lieutenant colonel. The accuracy and system with which his accounts had been
kept were manifest in the fact that all were adjusted within two days.

IIISTURY Ui- i'lllLADELrillA 87

With the ending of the war Dr. Wilson resumed the private practice of his
profession in Philadelphia. He has always continued in general practice, al-
though he has done much notahle hospital work, serving for extended periods on
tile surgical statifs of the Howard Hospital, the Woman's Hospital and the Jew-
ish Hospital. From 1807 until 1883 he was professor of surgery in the Woman's
Medical College of Pennsylvania and surgeon to the Woman's Hospital. He
taught surgery to women when it was considered almost a crime to do so. Many
of the women who have gained distinction as surgeons and gynecologists and
whose work is an honor to the profession received their early training in his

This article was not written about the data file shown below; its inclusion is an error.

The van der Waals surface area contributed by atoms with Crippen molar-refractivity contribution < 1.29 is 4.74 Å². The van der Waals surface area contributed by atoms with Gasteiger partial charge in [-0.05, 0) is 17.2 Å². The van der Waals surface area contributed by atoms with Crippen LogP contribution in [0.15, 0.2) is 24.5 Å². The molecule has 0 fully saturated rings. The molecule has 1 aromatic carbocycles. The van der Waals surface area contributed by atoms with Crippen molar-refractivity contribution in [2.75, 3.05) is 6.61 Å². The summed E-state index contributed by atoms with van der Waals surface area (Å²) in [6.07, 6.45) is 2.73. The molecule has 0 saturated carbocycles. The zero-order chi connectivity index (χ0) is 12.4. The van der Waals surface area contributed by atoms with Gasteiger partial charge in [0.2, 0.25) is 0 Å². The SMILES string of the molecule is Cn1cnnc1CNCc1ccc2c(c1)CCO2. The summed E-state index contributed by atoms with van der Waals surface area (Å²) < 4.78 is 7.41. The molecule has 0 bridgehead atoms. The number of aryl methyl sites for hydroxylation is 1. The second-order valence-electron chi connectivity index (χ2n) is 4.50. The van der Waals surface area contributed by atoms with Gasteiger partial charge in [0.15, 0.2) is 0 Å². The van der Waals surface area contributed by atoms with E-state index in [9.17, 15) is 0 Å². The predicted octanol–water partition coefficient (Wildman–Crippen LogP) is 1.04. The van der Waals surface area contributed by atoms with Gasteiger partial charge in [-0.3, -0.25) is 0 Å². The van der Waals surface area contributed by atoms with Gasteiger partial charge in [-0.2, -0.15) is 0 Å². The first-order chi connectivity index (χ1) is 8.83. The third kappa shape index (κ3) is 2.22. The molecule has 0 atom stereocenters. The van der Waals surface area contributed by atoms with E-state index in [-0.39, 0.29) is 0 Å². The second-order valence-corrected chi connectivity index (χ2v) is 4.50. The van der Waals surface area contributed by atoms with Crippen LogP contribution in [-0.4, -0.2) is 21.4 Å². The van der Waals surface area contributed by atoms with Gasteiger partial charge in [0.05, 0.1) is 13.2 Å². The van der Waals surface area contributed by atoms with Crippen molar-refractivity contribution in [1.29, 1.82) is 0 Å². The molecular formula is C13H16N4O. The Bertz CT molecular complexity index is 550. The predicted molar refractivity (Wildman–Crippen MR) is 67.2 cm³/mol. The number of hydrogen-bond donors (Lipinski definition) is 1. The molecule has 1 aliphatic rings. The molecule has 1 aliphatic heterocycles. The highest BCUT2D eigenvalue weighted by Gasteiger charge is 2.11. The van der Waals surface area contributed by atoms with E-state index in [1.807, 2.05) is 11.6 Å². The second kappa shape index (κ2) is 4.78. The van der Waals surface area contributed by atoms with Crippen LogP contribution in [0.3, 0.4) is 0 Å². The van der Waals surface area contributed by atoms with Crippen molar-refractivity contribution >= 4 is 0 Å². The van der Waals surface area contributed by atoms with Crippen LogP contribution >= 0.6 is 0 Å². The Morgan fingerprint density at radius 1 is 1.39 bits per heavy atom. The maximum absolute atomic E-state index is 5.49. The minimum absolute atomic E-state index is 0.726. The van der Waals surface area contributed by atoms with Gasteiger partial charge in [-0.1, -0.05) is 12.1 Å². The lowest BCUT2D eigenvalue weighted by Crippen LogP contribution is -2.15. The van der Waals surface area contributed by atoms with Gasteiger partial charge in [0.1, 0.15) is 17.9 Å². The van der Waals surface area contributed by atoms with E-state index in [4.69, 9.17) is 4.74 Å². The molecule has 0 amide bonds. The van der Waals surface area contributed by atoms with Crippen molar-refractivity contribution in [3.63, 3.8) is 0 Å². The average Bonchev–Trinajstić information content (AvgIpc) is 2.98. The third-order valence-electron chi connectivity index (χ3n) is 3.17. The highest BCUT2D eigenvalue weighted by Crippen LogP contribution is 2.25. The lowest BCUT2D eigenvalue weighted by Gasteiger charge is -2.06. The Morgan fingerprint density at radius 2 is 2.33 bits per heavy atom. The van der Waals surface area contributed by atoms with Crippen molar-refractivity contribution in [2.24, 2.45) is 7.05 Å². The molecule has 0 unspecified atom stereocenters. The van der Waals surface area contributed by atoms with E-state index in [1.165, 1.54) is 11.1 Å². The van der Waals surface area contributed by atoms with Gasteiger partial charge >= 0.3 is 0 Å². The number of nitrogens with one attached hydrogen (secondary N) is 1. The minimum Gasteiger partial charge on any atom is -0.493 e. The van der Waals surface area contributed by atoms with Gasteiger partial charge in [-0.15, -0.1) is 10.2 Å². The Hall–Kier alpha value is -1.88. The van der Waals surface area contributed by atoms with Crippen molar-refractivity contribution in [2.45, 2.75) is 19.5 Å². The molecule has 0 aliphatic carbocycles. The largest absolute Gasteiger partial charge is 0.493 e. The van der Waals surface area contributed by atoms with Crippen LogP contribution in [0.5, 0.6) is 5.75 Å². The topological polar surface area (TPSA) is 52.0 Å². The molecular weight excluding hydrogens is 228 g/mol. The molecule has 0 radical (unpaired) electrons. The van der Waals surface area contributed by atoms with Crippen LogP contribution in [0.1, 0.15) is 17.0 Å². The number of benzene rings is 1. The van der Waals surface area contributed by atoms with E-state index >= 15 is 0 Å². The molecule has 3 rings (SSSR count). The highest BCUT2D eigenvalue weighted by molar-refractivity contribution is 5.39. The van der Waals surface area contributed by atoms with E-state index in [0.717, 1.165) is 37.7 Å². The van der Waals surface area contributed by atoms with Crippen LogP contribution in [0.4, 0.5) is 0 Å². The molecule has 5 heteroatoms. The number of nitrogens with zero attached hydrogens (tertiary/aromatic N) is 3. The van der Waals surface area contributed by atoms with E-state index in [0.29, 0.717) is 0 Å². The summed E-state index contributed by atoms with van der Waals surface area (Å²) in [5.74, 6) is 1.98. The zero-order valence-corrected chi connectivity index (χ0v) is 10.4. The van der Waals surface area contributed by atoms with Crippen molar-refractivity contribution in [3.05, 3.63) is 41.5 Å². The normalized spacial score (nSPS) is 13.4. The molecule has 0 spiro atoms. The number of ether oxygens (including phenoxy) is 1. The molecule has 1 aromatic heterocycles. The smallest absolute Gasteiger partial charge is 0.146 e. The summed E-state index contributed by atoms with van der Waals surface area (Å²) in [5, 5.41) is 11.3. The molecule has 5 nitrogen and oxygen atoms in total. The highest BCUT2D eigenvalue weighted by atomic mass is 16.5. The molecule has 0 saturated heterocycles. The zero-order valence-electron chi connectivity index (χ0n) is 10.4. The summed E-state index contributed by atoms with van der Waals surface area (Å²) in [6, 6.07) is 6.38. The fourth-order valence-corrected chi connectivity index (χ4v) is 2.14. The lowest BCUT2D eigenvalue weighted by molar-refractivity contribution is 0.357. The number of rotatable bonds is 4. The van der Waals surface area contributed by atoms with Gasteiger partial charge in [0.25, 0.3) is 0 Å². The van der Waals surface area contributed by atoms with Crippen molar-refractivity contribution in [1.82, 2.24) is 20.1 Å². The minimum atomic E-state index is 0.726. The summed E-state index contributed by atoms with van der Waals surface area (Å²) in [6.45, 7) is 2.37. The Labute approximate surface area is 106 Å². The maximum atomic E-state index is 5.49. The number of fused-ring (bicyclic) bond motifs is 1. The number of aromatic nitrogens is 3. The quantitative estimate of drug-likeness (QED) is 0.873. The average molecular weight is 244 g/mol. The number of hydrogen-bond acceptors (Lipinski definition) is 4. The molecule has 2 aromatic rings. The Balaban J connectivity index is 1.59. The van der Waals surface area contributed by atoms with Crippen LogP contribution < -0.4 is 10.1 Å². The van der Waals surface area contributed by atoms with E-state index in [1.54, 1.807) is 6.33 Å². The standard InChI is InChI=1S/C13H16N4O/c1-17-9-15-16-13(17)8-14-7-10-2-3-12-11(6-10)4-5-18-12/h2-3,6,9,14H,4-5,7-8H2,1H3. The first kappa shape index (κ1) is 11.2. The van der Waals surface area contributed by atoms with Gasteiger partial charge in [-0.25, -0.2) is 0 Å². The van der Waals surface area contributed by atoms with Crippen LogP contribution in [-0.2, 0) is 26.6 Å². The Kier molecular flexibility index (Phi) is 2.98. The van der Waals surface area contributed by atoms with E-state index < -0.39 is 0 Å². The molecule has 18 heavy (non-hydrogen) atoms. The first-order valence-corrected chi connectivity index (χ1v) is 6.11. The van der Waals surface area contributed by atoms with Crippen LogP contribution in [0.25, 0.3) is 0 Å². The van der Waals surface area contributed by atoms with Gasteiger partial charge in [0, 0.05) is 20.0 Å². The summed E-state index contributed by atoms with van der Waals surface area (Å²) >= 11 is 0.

classes at the Woman's College and at his clinics in the Woman's Hospital. He
was the first to perform an ovariotomy in the latter place. The operation was a
double one, presenting points of especial difficulty and risk, and the successful
result added much to the prestige of the then recently organized institution. He
acted as surgeon of the Howard Hospital for ten years and for more than forty
years has been surgeon on the staff of the Jewish Hospital, a position he still
retains. Loving his profession and entirely devoted to it, he still continues in
active work; of course in a considerable degree restricted in its scope. He is
much in request as a consultant and in out of town calls. Then, too, many who
had benefited by his service in earlier years turn naturally to him in sickness and